The heart of the game for a lot of people are the puzzles and this game features over thirty of them. Personally, my fondest memories of the original are related to the atmosphere and haunting melodies as I was too young to fully understand the more cerebral aspects. Here, the puzzles are reminiscent of the original and whilst I did enjoy some of them, quite a few seem trial-and-error based which did detract from their enjoyment, as did a few other things which I’ll mention below.
I don’t want to rag on the game too much as it is clearly made with love but there were some things that felt like they could have been cleaned up before release. The main one being issues with audio. The volume in the game seems all over the place, lines of dialogue, music, overlapping tracks, I was constantly adjusting the volume to deal with them. There is also a lot of repetition in the lines delivered, the taunts from Stauf and other ghosts that tease you as you solve the puzzles really grate after a while and seem incessant, if they were used more sparingly, they would have made more of an impact. 
As stated, a lot of the puzzles are trial and error and as you restart (which the game does, oddly, each time you pause or get a hint as well as each time you fail a puzzle), the repeated lines add to the general irritation of the more tedious puzzle sections. I also found some audio loops distracting, the ones that spring to mind include a dripping tap, looped whispers and a dog barking, these play as almost part of the soundtrack and I really wish the music had been more atmospheric and minimalist during these times as I did mute the game at certain points so that I could concentrate better.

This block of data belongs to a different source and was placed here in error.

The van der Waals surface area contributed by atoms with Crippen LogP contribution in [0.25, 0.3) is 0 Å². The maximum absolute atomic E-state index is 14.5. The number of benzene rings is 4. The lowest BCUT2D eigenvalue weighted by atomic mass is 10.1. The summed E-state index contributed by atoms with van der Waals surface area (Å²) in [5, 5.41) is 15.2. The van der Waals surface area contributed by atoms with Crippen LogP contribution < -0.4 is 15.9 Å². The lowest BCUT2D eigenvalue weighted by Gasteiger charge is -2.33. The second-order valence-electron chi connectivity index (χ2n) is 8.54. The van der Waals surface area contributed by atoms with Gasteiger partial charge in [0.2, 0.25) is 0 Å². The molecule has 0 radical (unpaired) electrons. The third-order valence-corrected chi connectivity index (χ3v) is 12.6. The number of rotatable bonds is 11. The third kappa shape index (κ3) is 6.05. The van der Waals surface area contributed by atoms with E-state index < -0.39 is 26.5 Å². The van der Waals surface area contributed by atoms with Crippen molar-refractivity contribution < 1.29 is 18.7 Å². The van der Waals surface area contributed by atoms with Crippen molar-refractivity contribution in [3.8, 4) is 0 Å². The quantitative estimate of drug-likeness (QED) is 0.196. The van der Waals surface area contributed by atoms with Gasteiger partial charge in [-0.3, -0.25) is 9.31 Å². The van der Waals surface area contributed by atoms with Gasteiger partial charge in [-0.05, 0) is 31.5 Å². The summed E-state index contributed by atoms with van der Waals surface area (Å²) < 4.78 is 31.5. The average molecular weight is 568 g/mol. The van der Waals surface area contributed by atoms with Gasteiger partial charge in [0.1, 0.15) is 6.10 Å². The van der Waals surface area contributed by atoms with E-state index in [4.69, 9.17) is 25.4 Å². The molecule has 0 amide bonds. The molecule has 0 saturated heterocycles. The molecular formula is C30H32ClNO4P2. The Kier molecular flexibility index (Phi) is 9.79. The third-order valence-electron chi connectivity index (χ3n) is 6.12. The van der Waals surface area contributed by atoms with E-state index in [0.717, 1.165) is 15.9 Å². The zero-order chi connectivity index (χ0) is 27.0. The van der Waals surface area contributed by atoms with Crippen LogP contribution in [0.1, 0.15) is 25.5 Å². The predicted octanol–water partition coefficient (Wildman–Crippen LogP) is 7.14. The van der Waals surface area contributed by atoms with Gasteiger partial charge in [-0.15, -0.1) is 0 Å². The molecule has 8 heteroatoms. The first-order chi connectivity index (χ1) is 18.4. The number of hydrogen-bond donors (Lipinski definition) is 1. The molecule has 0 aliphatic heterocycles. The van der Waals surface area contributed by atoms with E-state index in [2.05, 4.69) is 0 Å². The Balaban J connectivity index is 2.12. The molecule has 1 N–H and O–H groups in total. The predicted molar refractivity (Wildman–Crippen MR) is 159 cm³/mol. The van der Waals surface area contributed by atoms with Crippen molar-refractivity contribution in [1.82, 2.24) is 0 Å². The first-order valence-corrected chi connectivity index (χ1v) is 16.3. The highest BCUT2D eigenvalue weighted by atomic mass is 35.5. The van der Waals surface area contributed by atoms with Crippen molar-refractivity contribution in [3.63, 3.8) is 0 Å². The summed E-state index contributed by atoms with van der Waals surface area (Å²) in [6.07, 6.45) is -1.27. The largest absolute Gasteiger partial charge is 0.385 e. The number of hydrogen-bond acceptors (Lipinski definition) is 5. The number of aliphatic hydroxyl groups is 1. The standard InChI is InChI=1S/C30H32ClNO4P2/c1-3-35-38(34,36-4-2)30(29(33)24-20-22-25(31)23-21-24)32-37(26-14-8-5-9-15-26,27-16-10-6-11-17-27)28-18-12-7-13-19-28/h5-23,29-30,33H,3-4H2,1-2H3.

Another gripe is in how clunkily the puzzles play, with the developers keeping the original games slow, methodical movement, a style which feels really dated now. I’d estimate that half of my time with the puzzles was spent watching the same animations over and over, it would be nice if there was an option to make each puzzle movement less cinematic to speed up the gameplay, especially after the first couple of attempts, again, this is how the original played and so may not be an issue to some.


Summary
In summary, I’d really only recommend this game if you enjoyed the original and wanted more of the same.
As a fan of The 7th Guest, I found this endearing and nostalgic but the audio issues, the slow pace of movement in the puzzles as well as the general lack of scares in the incidental icons and actions took away somewhat from the impact that The 13th Doll could have had.
It’s great to See Robert Hirschboek and even more importantly, to hear his sneering voice and laughter after all these years but this is unlikely to appeal to anyone outside of the fan base due to it sticking so closely to the template of The 7th Guest.
Whether or not this is a bad thing is reliant purely on your relationship with the series.
๐Ÿ’ง❄️ RATING: MELTING ❄️๐Ÿ’ง

Ratings Explained
ICE COOL (Great Game Recommended)
MELTING (Recommended with reservations, one to consider if you are a fan of the genre)
MELTED (Not A Recommended Purchase)